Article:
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TitleOrigin and character of till and other diamictons and their applicability to mineral prospecting
AuthorLian, O B; Hickin, A S
SourceIndicator minerals in till and stream sediments of the Canadian Cordillera; by Ferbey, T (ed.); Plouffe, AORCID logo (ed.); Hickin, A S (ed.); Geological Association of Canada, Special Paper vol. 50, 2017 p. 109-127
Alt SeriesMineralogical Association of Canada, Topics in Mineral Sciences 47
PublisherGeological Association of Canada
PublisherMineralogical Association of Canada
RelatedThis publication is contained in Indicator minerals in till and stream sediments of the Canadian Cordillera
ProvinceBritish Columbia; Yukon
NTS82; 83; 84; 85; 92; 93; 94; 95; 96; 102; 103; 104; 105; 106; 107; 114; 115; 116; 117
Lat/Long WENS-141.0000 -113.5000 70.0000 48.0000
Subjectseconomic geology; surficial geology/geomorphology; sedimentology; mineral deposits; mineral exploration; prospecting techniques; drift prospecting; exploration guidelines; glacial deposits; tills; lodgment tills; glacial history; glaciation; deglaciation; sediment transport; sediment dispersal; provenance; source areas; source rocks; depositional environment; clasts; striations; shearing; morphology; fracturing; Canadian Cordillera; ice-flow directions; Phanerozoic; Cenozoic; Mesozoic; Paleozoic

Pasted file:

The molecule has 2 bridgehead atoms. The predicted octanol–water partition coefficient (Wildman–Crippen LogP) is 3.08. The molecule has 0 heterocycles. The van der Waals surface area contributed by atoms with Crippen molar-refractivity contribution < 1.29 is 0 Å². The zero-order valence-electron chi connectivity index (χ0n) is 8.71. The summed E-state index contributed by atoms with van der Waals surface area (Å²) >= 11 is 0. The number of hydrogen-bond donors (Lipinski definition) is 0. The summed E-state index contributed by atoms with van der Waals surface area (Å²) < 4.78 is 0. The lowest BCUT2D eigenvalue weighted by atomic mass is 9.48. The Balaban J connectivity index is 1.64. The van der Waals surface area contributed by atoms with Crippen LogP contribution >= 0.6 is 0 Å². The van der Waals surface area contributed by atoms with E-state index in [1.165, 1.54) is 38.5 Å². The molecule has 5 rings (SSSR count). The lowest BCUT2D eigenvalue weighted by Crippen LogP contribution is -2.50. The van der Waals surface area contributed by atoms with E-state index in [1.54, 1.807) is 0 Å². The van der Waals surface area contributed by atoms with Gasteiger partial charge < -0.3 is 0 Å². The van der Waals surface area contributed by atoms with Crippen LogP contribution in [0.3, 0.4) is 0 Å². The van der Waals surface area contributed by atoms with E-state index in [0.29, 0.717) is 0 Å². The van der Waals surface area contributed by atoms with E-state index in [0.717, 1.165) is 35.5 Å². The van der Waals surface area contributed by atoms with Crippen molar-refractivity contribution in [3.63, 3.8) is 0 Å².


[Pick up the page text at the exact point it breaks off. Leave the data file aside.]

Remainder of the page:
Illustrationsblock diagrams; photographs; equal-area stereonet projections
ProgramTargeted Geoscience Initiative (TGI-5) Porphyry systems
ProgramNSERC Natural Sciences and Engineering Research Council of Canada
Released2017 01 01
AbstractThe use of near-surface sediment sampling for mineral exploration, or drift prospecting, is a well-established technique in the Canadian Cordillera. To be useful, a geochemical or mineralogical signal detected in a sample must be from media with a decipherable transport history that enables the geochemical or mineralogical anomaly to be traced back to a primary bedrock source. Subglacial till, the sediment transported by, and deposited directly from, ice at the base of a glacier, with minimal sorting by water, is an excellent media for drift prospecting. It is commonly a first derivative of bedrock, with a transport path that is typically linear and predicable, even in cases with multiple ice-flow directions. Distinguishing subglacial till from other glacial and non-glacial deposits may, however, be challenging for mineral explorers. To this end, we review the origin and nature of till deposits, and those of other origins that may resemble till, in order to assist in identifying the distinctive characteristics that can be used to interpret genesis. Consistently recognizing and sampling subglacial till will simplify interpretation and ultimately increase the potential for new mineral deposit discoveries.

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